“If people only knew how I have been cheated, disappointed, abused, and dragged into the chaos of others, they just would not believe it.”
The above is a sad summary of many people’s view of life. In fact, with the glut of social media outlets, many are now able to share personal disappointments, annoyances, as well as their personal commentary on life, with the world. Conversations once limited to the front steps of the church, or down at the local gathering of misery, can happen anytime and with a much larger audience – some, who may “understand exactly what you are going through.”
Having heard or read so many of these laments, it seems that some just never get a decent break. They try to get along with everyone, but the list of harmful, selfish, deceitful, ingrates, and users grows by the day. Even Church is no longer safe. Many see themselves as a hard working decent person who is constantly abused and mistreated and only because of their benevolent naiveté and their gracious reluctance to treat others as they have been treated.
In John 4, Jesus visited a local watering hole in Samaria where He struck up a conversation with a woman who had experienced five bad marriages, was in yet another unhealthy relationship. Her being a woman and alone at a public well suggests even more issues. Then, like so many others in her life, Jesus asks her for a favor… will you give me a drink of water (v.7). However, she soon discovers that Jesus is actually not like anyone she has ever met.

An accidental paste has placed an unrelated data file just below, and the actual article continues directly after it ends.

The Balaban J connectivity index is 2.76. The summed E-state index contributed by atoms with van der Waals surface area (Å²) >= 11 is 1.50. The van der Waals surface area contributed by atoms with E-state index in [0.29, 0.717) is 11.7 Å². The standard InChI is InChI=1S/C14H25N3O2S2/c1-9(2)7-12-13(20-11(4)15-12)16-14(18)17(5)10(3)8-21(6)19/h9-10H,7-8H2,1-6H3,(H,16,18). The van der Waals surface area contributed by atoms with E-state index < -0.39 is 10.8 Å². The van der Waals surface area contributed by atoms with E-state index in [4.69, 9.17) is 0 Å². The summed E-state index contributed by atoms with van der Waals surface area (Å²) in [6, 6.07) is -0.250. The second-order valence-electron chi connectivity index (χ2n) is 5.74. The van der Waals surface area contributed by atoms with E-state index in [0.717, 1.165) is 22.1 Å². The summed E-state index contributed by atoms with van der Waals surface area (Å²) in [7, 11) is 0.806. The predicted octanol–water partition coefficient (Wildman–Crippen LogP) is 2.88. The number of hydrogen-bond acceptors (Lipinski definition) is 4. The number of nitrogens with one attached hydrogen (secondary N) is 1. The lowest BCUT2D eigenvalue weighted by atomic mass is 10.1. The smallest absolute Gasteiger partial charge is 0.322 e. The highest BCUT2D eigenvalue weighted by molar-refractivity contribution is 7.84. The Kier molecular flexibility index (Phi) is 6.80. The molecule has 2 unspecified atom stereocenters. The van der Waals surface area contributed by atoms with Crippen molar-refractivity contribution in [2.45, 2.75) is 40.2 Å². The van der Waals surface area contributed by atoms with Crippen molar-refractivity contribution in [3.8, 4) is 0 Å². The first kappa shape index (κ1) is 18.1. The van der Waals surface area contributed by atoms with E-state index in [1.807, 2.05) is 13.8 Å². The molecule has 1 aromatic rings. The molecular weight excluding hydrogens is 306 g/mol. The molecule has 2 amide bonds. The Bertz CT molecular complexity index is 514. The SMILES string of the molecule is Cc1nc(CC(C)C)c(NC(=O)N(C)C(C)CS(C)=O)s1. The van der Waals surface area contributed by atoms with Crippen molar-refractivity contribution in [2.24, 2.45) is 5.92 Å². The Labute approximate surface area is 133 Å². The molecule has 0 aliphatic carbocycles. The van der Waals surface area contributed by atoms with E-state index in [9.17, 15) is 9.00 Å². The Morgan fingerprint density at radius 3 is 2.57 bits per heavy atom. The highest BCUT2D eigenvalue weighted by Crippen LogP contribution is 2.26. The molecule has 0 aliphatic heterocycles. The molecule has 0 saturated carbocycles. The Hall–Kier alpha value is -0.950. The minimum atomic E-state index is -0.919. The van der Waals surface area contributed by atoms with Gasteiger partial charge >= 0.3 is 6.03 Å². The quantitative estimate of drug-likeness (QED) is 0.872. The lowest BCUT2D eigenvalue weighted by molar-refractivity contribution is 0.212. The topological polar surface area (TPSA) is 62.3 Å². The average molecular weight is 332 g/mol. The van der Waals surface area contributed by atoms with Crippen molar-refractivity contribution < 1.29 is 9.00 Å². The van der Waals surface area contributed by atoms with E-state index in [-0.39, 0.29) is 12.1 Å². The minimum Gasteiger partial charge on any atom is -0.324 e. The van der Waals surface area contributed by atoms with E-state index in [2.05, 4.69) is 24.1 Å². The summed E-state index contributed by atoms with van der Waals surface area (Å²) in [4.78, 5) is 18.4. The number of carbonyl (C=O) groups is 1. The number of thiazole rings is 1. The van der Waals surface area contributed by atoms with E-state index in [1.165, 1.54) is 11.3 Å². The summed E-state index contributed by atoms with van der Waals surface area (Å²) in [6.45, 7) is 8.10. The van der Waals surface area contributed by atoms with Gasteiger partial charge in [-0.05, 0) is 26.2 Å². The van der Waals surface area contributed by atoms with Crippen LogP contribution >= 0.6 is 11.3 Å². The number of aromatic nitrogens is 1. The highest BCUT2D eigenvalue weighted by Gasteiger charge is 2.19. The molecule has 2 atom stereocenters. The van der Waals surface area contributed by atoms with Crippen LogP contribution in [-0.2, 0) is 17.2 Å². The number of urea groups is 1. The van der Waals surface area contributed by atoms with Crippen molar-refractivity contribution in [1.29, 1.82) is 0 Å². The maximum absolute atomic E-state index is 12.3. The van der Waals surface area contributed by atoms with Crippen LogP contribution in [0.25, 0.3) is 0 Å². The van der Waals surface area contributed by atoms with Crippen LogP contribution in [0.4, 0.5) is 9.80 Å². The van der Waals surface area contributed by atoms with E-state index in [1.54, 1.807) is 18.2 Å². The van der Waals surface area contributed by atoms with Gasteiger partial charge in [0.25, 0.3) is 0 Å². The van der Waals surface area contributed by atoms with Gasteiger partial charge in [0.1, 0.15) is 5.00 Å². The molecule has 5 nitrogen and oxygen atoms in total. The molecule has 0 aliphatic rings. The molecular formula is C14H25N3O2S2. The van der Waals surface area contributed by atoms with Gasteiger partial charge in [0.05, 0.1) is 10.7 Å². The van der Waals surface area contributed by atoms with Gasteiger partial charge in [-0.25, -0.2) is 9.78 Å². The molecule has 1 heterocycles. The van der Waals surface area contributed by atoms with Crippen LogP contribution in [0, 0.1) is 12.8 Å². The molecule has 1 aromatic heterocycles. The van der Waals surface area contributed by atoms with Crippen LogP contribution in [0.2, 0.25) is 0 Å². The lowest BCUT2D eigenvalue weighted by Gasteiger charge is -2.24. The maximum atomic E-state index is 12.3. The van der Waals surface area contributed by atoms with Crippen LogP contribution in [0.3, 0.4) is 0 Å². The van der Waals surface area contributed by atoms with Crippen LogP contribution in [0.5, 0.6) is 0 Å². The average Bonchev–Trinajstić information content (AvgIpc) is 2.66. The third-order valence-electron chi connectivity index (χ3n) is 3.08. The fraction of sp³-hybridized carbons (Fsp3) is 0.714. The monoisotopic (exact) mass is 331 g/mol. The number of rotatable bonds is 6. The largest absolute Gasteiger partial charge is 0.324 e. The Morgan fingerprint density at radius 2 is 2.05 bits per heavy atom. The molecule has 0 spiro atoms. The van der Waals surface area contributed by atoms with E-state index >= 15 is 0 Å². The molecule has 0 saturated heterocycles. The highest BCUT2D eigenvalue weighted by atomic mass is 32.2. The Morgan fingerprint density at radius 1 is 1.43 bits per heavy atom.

At first, she started talking religion and politics like an out of town preacher (v.9). Then she moved to the topic of worship— the various ideas as to how and where it should take place, and the fact that she came from a long line of devoted religious people. In fact, her great, great, etc. grandfather had actually dug this very well (v.20). (Popular church porch topics of discussion for sure.)
However, Jesus keeps bringing the conversation back to her and her life of disappointment. Uncomfortable at first but by verse 29, she excitedly invites her neighbors to come see a man who told me everything that I ever did. Not, come see a man who really understands how badly I have been mistreated, or a man who understands that I have really bad luck with relationships. No, she said that this Man told me everything that I had ever done. He judged me, spoke the truth, and gave me the choice to find in Him what I had missed in everyone else… and it was wonderful. Sometimes, we too must address the common denominator – in previous marriages, church experiences, jobs, friendships, etc. In order to find lasting peace and healing we must at some point consider the possibility that we may indeed have a “saboteur” in our life. This does not mean that everything is our fault but, until we, like the woman at the well, are willing listen to Jesus and to see ourselves like never before then the constant hostility, toxic emotions, bitterness, and disappointment will only continue.
Pastor Mike Snelgrove